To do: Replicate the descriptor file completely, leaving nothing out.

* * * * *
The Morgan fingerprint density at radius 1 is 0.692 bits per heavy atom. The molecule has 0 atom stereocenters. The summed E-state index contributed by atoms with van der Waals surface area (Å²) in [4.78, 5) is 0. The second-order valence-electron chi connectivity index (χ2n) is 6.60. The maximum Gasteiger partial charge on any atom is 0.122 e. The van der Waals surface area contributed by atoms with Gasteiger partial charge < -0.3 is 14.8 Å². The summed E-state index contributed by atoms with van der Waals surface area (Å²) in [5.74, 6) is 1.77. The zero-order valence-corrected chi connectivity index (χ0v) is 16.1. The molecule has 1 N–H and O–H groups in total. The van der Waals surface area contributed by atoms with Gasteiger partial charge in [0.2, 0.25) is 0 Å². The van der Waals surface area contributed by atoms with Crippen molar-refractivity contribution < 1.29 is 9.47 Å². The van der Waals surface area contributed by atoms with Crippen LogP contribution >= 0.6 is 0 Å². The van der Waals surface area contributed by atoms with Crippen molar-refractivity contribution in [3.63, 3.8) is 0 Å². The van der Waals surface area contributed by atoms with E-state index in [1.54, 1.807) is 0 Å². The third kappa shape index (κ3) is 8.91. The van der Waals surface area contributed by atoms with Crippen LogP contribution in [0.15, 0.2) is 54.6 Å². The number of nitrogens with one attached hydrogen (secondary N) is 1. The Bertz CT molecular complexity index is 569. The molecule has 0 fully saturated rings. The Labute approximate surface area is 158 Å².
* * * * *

The Morgan fingerprint density at radius 1 is 0.692 bits per heavy atom. The molecule has 0 atom stereocenters. The summed E-state index contributed by atoms with van der Waals surface area (Å²) in [4.78, 5) is 0. The second-order valence-electron chi connectivity index (χ2n) is 6.60. The maximum Gasteiger partial charge on any atom is 0.122 e. The van der Waals surface area contributed by atoms with Gasteiger partial charge < -0.3 is 14.8 Å². The summed E-state index contributed by atoms with van der Waals surface area (Å²) in [5.74, 6) is 1.77. The zero-order valence-corrected chi connectivity index (χ0v) is 16.1. The molecule has 1 N–H and O–H groups in total. The van der Waals surface area contributed by atoms with Gasteiger partial charge in [0.2, 0.25) is 0 Å². The van der Waals surface area contributed by atoms with Crippen molar-refractivity contribution < 1.29 is 9.47 Å². The van der Waals surface area contributed by atoms with Crippen LogP contribution >= 0.6 is 0 Å². The van der Waals surface area contributed by atoms with Crippen molar-refractivity contribution in [3.63, 3.8) is 0 Å². The van der Waals surface area contributed by atoms with E-state index in [1.54, 1.807) is 0 Å². The third kappa shape index (κ3) is 8.91. The van der Waals surface area contributed by atoms with Crippen LogP contribution in [0.15, 0.2) is 54.6 Å². The number of nitrogens with one attached hydrogen (secondary N) is 1. The Bertz CT molecular complexity index is 569. The molecule has 0 fully saturated rings. The Labute approximate surface area is 158 Å².